|A looming El Nino might, maybe, bring welcome|
rain to California this winter, but could also
bring severe storms that cause mudslides
like this one during the 1997 El Nino.
First of all, it's August. Should we really be looking forward to winter that much?
Also, I've said it before and I'll say it again. Long range forecasts are often wrong. So take anything you hear about this coming winter's weather with a Mack truck sized grain of salt.
First of all, let's update ourselves on El Nino. It's a periodic warming of the eastern Pacific Ocean that disrupts weather world wide.
That's especially true if a particular El Nino is strong. This one is shaping up to be a doozy, possible the strongest on record or close to it.
They're calling the current building pattern the "Godzilla El Nino."
There is some basis for some of the winter forecasts inspired by this strong El Nino. More often than not, El Ninos cause wet winters in California and in the southern tier of the United States. Less reliably, but still quite often, an El Nino will cause a mild winter in the northern Tier of the United States.
So, that means California's drought is going to end, us New Englanders aren't going to shiver to death as we're buried under feet of snow like last year, and the South will have plenty of water for next spring's crops, right?
Not so fast. All kinds of other factors can influence the winter weather. El Nino is not the final arbiter.
The winter forecast is most crucial for California, which is still being crushed by an epic four-year drought. If El Nino brings those heavy winter rains to the Golden State, happy days will be here again, right?
Well, not totally. Even if the rains materialize, the drought is so deep that it might not be fully erased by a wet winter.
El Ninos also often make California warmer than average. If that happens during the winter, more of the precipitation would fall as rain, not snow in the high Sierra Nevada mountains.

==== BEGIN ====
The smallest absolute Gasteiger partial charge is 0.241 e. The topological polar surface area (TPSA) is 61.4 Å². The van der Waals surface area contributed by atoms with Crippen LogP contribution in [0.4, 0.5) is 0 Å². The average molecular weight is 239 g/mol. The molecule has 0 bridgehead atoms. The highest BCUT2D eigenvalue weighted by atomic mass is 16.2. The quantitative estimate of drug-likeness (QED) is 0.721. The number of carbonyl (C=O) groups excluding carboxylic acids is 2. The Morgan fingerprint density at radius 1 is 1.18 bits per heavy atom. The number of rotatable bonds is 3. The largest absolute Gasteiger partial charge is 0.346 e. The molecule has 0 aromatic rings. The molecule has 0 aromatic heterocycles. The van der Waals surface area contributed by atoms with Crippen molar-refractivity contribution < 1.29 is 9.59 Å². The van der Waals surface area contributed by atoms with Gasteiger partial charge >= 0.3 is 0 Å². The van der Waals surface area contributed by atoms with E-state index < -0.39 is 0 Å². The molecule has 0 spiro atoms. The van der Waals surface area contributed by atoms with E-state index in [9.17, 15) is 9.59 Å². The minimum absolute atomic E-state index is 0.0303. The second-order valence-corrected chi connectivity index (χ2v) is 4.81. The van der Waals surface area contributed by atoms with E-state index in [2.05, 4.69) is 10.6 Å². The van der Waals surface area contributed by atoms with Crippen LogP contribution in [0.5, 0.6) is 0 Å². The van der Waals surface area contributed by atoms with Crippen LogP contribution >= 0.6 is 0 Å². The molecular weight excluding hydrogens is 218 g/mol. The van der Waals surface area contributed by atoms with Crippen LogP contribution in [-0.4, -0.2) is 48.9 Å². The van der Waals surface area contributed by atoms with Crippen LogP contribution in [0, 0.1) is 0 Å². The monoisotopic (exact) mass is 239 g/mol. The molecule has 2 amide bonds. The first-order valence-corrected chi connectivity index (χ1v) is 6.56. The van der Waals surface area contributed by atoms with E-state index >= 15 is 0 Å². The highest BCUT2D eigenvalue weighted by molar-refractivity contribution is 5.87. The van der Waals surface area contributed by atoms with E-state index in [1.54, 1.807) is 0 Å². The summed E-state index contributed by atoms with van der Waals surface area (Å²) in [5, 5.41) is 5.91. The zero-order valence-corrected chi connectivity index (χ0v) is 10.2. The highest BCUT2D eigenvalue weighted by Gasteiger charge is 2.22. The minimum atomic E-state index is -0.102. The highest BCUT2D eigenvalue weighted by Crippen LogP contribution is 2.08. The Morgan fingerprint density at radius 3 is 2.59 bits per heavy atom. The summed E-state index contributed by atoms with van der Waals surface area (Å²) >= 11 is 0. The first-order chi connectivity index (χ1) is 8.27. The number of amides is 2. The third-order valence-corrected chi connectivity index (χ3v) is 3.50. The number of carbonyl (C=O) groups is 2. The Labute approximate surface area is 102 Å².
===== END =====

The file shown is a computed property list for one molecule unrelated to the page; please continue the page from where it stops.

That would be bad, because you want a lot of snow in the California mountains to gradually melt in the spring and summer to feed rivers that supply water to lowland communities.
El Nino rains in California might also come in the form of torrential downpours. Any rain would help of course, but torrential rains would also lead to flash floods, which are obviously bad for people and property caught up in them.
On top of that, maybe the El Nino rains this time might not materialize. Why? Well, there's something called the "Blob" which has been lurking off the west coasts of the United States and Canada for at least a couple years now.
The Blob is an area of unusually warm water that has set up out there. This isn't the same as the hot water associated with El Nino, which is down off the coasts of Central and South America.
The blob of warm water well to the north isn't usually there, especially in an El Nino. This blob could change weather patterns the way it did last year, steering storms away from California and leaving them high and dry again.
This "Blob" also contributed to last year's weather pattern that brought so much snow and cold to the Midwest and Northeast. Will the Blob attack in the same way this winter? Nobody is sure, and anybody who says they are sure is lying.
There's also the possibility that El Nino could knock out "The Blob" ensuring the hoped for wet California winter. Who knows?
There are other complicated atmospheric and ocean cycles in the Pacific and Atlantic basins which can also screw up those nice, neat El Nino forecasts.
Plus, global warming has screwed up the atmosphere, making things less predictable for any particular location on Earth.
Other outfits are also starting to make their own wacko winter predictions.
The Farmer's Almanac just released its winter forecast, and they insist much of the northern United States, including the Pacific Northwest and New England are in for another bitterly cold and very snowy winter.
That's based on their secret formula for weather predictions. You need a grain of salt bigger than that Mack truck for their forecast, I'm afraid.
Bottom line: I'll tell you in March how the winter weather of 2015-16 turns out.